What is the correct title? - page 5

by Redriver 4,956 Views | 47 Comments

Hello, I am a medical student about to graduate and start residency, and I have a question. I always felt it was rude for doctors to call a nurse by their first name, and before I start residency at a new hospital I wanted to ask... Read More


  1. 3
    you may call me ma'am.
    just kidding...
    most nurses are pretty informal relative to titles,
    just smile and be nice to us...
    KelRN215, LadyFlamez, and nursej22 like this.
  2. 0
    I work in a teaching hospital. Most of our residents (okay all that I work with) are referred to by their first name or a nickname of some sort. Most of our attendings are referred to with title unless they have a preference otherwise. Most other staff members are referred to using their first name.

    I would agree with others, it can vary based on generation, region of the country, etc. I would see how your senior residents address nurses and ask the nurses you work with what their preference is. I say see what your senior residents do - I learned a lot about some of our attendings based on how my coworkers handled interacting with them.
  3. 0
    In the old days everyone knew us... the NURSE...period!
  4. 0
    Address me respectfully, that is all I ask. I promise to do the same for you.

    Nurse, Nurse Do-over, Ms. LastName, Ms Do-over, Do-over, Miss, Ma'am. They all work for me.
  5. 1
    Quote from SaoirseRN
    I would not like that, actually, so I would not suggest doing that. I honestly just prefer the use of my first name.
    We do it all the time. You may not like it, but that doesn't mean that should be applied to everyone else. I know lots of people that like having miss-first name. I think it is a respect for your elders type of thing. A nurse that has been around for 40 year has the right to be formally addressed if they wish.
    Do-over likes this.
  6. 0
    Quote from hodgieRN

    We do it all the time. You may not like it, but that doesn't mean that should be applied to everyone else. I know lots of people that like having miss-first name. I think it is a respect for your elders type of thing. A nurse that has been around for 40 year has the right to be formally addressed if they wish.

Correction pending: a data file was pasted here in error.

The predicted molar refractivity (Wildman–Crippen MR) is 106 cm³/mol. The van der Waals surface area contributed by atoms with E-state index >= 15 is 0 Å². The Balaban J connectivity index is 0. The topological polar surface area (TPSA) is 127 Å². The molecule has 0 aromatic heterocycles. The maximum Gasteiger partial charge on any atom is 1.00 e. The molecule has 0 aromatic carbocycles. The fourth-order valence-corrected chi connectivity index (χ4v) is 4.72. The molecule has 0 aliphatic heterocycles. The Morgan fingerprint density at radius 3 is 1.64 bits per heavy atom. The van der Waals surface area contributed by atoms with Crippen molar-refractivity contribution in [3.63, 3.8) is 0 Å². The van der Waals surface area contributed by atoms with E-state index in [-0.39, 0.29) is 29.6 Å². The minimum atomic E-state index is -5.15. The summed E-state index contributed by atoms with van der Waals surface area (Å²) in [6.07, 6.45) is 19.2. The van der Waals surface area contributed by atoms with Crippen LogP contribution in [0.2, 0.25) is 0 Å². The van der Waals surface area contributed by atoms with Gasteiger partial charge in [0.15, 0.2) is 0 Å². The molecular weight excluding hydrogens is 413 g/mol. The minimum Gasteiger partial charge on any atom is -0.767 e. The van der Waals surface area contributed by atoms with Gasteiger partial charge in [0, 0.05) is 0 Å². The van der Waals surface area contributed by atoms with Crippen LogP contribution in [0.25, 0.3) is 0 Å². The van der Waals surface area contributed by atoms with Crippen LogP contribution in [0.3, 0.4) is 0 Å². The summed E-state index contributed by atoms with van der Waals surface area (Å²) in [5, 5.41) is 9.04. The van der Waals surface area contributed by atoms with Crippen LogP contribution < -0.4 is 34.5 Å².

I think that's a geographical thing, because nurses here, even the forty year veterans, would not like that. I guess I didn't clarify that in my comment but I meant don't automatically say Miss or Mr. That might be the norm where you are and that is absolutely fine, but that isn't the case where I am from
  7. 0
    Quote from SaoirseRN
    I think that's a geographical thing, because nurses here, even the forty year veterans, would not like that. I guess I didn't clarify that in my comment but I meant don't automatically say Miss or Mr. That might be the norm where you are and that is absolutely fine, but that isn't the case where I am from
    I agree that it is a geographical thing. I've only ever been called "Ms. Kel" by people from the south. No one calls anyone "Ms. or Mr. First Name" where I'm from and, as I said in a previous post, other than teachers in grade school/high school, I've called adults/my elders by their first name for my entire life. I've worked with nurses older than my parents and I've only ever called them by their first name. My [pediatric] patients all call me by my first name and I have no expectation that they would ever call me anything else.
  8. 0
    Quote from KelRN215

    I agree that it is a geographical thing. I've only ever been called "Ms. Kel" by people from the south. No one calls anyone "Ms. or Mr. First Name" where I'm from and, as I said in a previous post, other than teachers in grade school/high school, I've called adults/my elders by their first name for my entire life. I've worked with nurses older than my parents and I've only ever called them by their first name. My [pediatric] patients all call me by my first name and I have no expectation that they would ever call me anything else.
    Further to this, while I understand that in some parts of the word, calling me Miss Saoirse would be considered respectful in a professional sense, around here, the only person who ever called me Miss Saoirse was my grandma when I was a little girl, and that is an entirely different form of address that implies a completely different thing.

    I suppose the gist of all this is what others have said -- see what the norm is when first arriving at the hospital, and if all else fails, "Hello, I'm Dr. Red. You can call me THIS, what would you like me to call you?"


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